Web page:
A Word About Political Corruption
Over the past two months, we’ve seen both the best and worst in our politics. On the one hand, we’ve seen America smash racial barriers and prove global naysayers wrong, John McCain concede gracefully, and Barack Obama put together a flawless transition. On the other hand, we’ve had Senator Ted Stevens convicted of seven felonies, Governor Rod Blagojevich indicted on dozens of various nefarious schemes, various corruption charges made against powerful House Ways and Means Chairman Charlie Rangel, and the long-awaited defeat of New Orleans Rep. William “Dollar Bill” Jefferson.
It’s sad, but over the last four years or so, corruption in our national politics has been almost routine. The difference between the current stretch and its long run-up? After years of Republican indictments and convictions, four of the five names listed above are Democrats.
I’ve had numerous Republican friends in both Idaho and New Hampshire insist to me that Democrats are more corrupt than Republicans, and that it only seems different because prosecutors and journalists are biased. And of course, we’ve all heard the Democratic Party’s official mantra that the Republican Party fosters a “culture of corruption.” Both arguments are horse hockey. I don’t believe for an instant that a person’s views on health care or climate change have anything to do with their personal ethics. Democrats say Republicans are corrupt because of their ties to business, but that affects both parties. Republicans say Democrats are corrupt because they don’t care for personal responsibility, but we do, we just think some social achievements are beyond the reach of the individual. The real reason for political corruption is nonpartisan: power corrupts and absolute power corrupts absolutely.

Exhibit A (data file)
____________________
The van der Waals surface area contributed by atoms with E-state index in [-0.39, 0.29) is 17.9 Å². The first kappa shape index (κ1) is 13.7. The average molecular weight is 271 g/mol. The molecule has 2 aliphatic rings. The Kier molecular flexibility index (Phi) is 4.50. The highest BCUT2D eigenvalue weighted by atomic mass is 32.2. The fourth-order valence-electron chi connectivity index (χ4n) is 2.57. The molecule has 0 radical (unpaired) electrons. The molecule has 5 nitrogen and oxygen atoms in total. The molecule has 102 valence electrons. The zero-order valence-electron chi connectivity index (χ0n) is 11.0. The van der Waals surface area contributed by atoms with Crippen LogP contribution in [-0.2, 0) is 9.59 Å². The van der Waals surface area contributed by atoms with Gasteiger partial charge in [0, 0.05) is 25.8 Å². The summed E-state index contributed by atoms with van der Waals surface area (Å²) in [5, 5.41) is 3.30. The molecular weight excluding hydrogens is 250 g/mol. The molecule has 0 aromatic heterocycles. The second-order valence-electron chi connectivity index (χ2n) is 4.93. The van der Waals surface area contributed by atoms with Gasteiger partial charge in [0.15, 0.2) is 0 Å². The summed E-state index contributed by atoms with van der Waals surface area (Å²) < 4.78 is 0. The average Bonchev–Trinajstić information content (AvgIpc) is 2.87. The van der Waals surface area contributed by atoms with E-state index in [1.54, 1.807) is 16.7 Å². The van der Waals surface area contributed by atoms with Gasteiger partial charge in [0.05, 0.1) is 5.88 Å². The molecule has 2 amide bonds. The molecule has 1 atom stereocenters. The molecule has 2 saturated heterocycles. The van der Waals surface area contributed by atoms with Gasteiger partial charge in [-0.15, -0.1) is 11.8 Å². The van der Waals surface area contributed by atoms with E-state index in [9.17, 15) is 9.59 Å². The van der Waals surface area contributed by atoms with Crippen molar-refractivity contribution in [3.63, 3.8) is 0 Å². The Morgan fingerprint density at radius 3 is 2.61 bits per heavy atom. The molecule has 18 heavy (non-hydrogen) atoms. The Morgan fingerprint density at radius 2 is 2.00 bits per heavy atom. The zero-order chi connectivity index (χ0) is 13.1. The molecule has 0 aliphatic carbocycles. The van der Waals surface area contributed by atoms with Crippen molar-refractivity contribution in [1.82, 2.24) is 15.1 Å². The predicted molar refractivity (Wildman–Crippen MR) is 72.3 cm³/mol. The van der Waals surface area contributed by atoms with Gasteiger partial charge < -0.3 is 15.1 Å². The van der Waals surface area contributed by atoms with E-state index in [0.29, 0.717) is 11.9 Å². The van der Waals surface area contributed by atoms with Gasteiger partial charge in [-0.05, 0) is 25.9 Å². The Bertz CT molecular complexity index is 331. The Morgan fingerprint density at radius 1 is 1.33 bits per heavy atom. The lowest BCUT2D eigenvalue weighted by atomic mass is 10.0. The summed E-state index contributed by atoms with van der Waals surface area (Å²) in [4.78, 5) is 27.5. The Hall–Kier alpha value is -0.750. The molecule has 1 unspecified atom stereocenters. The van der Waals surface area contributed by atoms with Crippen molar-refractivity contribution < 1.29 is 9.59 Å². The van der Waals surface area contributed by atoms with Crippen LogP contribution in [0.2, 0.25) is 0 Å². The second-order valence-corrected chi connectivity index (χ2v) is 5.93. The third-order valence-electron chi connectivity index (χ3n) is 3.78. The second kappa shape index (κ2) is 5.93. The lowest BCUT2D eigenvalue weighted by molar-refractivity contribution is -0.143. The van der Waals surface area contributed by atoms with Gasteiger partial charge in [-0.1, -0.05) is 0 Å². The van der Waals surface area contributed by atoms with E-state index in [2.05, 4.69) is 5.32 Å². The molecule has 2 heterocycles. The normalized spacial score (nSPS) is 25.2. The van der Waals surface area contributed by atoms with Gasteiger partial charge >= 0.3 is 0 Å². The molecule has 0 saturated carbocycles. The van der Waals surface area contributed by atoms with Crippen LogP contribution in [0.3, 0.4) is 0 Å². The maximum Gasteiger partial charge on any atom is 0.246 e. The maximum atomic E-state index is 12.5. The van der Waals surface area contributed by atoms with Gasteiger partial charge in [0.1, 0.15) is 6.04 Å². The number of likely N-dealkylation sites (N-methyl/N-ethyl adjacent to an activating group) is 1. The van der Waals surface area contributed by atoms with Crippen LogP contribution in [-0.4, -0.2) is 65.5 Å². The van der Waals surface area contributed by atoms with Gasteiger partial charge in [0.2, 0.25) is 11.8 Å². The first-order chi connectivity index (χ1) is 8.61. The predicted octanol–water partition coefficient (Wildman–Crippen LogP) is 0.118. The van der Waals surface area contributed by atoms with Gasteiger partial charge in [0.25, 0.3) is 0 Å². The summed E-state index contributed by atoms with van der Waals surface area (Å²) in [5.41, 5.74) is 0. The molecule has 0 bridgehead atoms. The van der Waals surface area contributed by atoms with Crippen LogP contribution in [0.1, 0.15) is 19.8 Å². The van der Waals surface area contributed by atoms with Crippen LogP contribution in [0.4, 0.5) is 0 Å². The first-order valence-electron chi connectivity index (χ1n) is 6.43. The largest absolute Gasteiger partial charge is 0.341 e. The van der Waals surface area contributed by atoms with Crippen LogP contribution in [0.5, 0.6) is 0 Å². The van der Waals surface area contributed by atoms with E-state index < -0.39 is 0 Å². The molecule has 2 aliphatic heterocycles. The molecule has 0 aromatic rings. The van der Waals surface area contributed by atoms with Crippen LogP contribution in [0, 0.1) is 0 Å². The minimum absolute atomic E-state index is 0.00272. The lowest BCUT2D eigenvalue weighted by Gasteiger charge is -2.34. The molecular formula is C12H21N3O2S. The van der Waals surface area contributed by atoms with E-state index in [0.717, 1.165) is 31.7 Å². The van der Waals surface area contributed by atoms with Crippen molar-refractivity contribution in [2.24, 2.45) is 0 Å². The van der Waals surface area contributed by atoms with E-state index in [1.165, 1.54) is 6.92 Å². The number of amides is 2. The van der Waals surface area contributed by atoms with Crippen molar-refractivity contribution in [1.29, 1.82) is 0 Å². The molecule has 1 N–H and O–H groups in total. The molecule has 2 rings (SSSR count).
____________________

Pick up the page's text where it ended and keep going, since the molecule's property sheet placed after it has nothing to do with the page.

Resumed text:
Over the past several years, Republicans have controlled almost all levels of power, and so they have also controlled almost all levels of corruption. It’s a veritable laundry list: Duke Cunningham, Bob Ney, and Vito Fossella convicted, Tom DeLay indicted, Don Young and John Doolittle investigated, and Don Sherwood and Mark Foley dinking around – and that’s just the House of Representatives. The Senate featured Ted Stevens and Larry Craig convicted and David Vitter hanging out with prostitutes. In the Administration, Scooter Libby and David Safavian were convicted and Karl Rove, Alberto Gonzalez, and a host of Gonzalez’s Justice Dept. aides were investigated. Oh, and let’s not forget Governors George Ryan and Bob Taft. The Democrats’ reply? One Congressman indicted (Jefferson) and one more investigated (Alan Mollohan). When NBC’s Matt Lauer interviewed DeLay in 2006 and asked him about Republican corruption, DeLay tried to insist there were just as many bad Democrats as there were Republicans, but after naming Jefferson and Mollohan, he had to go back decades to come up with an equal amount of examples. He also neglected to point out that none of these Democrats were in leadership positions like his own, and that while Republicans instantly rallied around him during their investigations, Democrats were quick to turn against Jefferson (and now, in under a week, have literally all turned against Blagojevich.)